Living in the world where social media is part of our lives, information became easily accessible, sharing became easier and taking action with just a hitting the ‘like’, ‘share’, ‘retweet’ button helps spread information that are for social good.
I’ve received an email from Logan Harper, the creator of Social Media For Social Good infographic and I find it’s a worthy piece of complied info to share it out especially with you guys who are involve in charity and community projects. I myself had been involve with a number of charity projects and I do find social media a great tool in promoting the event / cause by building up awareness and reaching out. As we don’t have a huge promotion budget for the project so when it’s a free tool with the most amount of people involve why don’t you use it right?
PS: Have you heard about Do Something Good, where I’ve introduced the platform during their launch here. Do Something Good is a platform where they recruit and gather volunteers and blasting charity projects to seek for volunteers to help out so you as an individual can search for projects to help out or as an organisations of NGO or Clubs & Societies you can share your projects out and interested volunteers would contact you to participate. Go check it out at www.beta.dosomething.gd.
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Social media—through which users create online communities to share information, ideas, personal messages, and other content—is a powerful and accessible tool. With free online tools such as Facebook, Twitter, and Google+, governments, nonprofits, corporations, and individuals all have the ability to communicate their messages and participate in conversations with a global audience.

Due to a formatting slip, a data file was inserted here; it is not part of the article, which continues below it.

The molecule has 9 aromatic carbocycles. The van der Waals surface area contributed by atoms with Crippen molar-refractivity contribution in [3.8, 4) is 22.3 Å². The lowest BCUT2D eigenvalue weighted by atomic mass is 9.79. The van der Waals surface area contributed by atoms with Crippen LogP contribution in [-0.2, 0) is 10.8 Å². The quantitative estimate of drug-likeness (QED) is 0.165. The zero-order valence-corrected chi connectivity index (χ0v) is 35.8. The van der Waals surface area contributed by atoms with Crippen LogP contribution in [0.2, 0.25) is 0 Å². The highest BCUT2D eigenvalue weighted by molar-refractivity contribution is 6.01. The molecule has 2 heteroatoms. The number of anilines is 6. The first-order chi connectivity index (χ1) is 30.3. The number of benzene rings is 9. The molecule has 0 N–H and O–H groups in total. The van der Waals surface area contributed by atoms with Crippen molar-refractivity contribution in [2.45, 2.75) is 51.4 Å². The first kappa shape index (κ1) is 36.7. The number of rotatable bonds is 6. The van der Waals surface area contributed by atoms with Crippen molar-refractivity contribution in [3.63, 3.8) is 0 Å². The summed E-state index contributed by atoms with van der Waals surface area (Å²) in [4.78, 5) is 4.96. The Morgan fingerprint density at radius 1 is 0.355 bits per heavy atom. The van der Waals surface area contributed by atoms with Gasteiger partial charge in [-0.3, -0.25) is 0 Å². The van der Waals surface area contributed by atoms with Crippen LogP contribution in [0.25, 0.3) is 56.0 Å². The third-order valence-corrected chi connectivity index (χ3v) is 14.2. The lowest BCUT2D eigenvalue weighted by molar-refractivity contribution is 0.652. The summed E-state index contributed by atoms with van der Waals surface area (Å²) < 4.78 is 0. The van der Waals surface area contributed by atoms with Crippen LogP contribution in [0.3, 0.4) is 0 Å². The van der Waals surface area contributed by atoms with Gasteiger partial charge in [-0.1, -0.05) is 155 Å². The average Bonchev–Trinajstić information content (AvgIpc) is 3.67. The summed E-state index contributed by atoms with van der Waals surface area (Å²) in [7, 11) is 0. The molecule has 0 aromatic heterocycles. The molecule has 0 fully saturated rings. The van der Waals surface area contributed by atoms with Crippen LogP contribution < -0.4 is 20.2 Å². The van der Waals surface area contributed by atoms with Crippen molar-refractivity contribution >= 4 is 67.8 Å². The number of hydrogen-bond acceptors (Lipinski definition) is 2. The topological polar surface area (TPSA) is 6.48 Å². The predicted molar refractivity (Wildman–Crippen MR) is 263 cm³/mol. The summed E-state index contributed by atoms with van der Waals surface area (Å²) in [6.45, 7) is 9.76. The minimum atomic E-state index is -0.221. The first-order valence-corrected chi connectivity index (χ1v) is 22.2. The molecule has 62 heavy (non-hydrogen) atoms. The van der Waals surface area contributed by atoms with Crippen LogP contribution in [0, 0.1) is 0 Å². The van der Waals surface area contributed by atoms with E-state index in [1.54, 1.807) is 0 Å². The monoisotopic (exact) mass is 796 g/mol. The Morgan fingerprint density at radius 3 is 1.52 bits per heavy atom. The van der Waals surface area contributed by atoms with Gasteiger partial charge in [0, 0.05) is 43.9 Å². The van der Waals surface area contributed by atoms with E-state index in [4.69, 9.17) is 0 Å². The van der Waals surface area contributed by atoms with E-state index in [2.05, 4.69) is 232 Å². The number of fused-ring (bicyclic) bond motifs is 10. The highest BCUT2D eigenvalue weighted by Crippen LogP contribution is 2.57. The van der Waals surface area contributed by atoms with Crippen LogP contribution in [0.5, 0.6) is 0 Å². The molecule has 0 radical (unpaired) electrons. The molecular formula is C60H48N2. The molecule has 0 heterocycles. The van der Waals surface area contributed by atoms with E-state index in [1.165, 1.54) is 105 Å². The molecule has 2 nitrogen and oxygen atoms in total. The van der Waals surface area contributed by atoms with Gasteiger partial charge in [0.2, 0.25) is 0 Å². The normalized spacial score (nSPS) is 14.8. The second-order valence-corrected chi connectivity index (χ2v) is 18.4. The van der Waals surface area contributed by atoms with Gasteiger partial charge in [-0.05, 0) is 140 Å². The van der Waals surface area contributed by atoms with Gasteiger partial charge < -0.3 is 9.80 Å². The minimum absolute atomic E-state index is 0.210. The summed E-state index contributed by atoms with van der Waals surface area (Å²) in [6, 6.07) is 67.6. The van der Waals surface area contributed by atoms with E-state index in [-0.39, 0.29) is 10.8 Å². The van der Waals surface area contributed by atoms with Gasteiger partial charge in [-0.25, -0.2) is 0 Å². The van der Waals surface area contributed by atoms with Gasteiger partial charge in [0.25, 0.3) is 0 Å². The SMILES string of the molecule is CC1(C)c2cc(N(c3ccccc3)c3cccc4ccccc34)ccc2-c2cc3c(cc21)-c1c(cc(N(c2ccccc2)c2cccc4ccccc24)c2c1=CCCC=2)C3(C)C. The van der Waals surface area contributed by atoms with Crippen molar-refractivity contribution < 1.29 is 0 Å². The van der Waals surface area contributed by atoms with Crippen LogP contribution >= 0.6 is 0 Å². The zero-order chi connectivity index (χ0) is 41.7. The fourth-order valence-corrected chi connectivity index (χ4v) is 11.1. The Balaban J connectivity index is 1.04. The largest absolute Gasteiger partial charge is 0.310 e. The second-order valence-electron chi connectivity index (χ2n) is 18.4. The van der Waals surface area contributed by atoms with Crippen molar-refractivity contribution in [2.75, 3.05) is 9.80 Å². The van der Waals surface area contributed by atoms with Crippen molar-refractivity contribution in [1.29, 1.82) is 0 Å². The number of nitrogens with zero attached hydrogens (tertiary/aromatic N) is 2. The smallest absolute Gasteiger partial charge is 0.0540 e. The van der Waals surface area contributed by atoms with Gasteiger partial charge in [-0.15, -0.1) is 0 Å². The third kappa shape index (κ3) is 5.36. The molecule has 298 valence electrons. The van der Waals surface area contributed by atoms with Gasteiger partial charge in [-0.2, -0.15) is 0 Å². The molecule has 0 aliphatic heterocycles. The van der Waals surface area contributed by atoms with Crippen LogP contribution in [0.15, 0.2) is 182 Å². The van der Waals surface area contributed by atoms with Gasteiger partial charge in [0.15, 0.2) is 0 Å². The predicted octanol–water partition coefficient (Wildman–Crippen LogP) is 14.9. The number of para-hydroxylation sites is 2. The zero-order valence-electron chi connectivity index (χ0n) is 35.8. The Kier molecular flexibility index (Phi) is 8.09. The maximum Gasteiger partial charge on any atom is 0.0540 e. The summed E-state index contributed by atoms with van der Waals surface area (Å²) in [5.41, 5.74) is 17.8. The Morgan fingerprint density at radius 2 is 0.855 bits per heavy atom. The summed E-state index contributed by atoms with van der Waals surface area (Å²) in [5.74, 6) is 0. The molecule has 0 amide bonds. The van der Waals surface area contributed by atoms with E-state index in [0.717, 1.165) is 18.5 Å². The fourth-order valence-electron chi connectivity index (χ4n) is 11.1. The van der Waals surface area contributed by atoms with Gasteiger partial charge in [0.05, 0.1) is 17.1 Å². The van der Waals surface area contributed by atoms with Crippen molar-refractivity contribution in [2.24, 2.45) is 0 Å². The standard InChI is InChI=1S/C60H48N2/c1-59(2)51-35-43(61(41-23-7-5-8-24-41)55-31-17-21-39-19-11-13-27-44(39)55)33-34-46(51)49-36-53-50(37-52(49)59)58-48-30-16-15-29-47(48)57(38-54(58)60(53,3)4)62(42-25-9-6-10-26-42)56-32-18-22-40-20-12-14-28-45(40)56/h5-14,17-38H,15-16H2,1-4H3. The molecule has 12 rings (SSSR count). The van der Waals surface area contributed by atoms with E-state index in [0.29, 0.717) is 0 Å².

Social media allows nonprofits and groups promoting social causes, even those with limited budgets, the opportunity to magnify their voices. In our hyper-connected world, individuals have the tools to effect change, raise millions of dollars, find volunteers, and make a global impact. In our new infographic, Social Media for Social Good, we profile several successful grassroots and nonprofit campaigns, explain tactics that increase the impact of a message, and explore emerging trends in charitable giving and volunteering. Highlights include:
Making a Global Impact
- The day following the Haiti earthquake of 2010, CNN’s user-generated iReport had 1.4 million page views.
- Twestival, a global offline event supporting various nonprofits, raised $1.75 million in 45 countries.
- One in five adults in the U.S. has donated to a nonprofit online.
- TweetDrive 2011 harnessed the power of Twitter to organize 38 in-person events in which people donated more than 4,200 toys.
To learn more about the who, how, and why of Social Media for Social Good, take a look below at MPA@UNC infographic by Logan Harper.